|At the Races, 1877-80, Edgar Degas|
In age and temperament, he was much more closely aligned with Eduoard Manet whom he met in 1862. Manet, too, is sometimes referred to in the same breath with Impressionism, but despite his considerable influence upon Monet, Pissarro, Renoir, and others, he was mostly just an Impressionist when he wanted to be, which wasn't all that often. Degas shared another trait with Manet, in that they were both quite interested in depicting the recreational habits of their Parisian compatriots. Degas' artistic interests included the ballet, for which he is most famous, but also the music hall, the opera, the circus, and especially the race track. Though, given the fact he was born in 1834, and undoubtedly rode horses from time to time, he never owned one nor bet on them either. In fact he was vehemently opposed to any form of gambling.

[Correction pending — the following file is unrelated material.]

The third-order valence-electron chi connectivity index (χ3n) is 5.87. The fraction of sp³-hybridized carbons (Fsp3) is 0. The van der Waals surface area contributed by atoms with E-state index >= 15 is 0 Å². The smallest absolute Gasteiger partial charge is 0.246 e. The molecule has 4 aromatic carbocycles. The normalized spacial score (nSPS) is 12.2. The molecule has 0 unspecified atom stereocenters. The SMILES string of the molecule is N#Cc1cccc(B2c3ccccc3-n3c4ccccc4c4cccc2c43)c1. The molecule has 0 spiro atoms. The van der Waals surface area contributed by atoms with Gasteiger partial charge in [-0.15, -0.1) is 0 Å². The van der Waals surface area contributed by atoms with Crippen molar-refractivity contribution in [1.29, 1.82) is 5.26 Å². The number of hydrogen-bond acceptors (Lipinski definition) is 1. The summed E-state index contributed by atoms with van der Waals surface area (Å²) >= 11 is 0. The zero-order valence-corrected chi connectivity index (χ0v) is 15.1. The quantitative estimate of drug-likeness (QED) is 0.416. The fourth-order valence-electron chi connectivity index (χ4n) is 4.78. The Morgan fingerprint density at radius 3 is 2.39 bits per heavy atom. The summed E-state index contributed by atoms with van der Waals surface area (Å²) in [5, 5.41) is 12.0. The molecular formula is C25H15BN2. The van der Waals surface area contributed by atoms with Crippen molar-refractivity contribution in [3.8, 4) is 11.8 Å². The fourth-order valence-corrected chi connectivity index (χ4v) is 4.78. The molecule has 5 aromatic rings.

In studying his track paintings, it is evident that Degas loved the sleek, graceful bodies of the horses though he claimed to have no feeling for how they moved. In fact, he often exhibited great difficulty in "getting them right" as he put it. His interests, like his fascination with the ballet, was not in the performance itself, but in those doing the performing in the moments just leading up to their performances. As much as the horses, it was the jockeys, those riding the horses, that captured his imagination.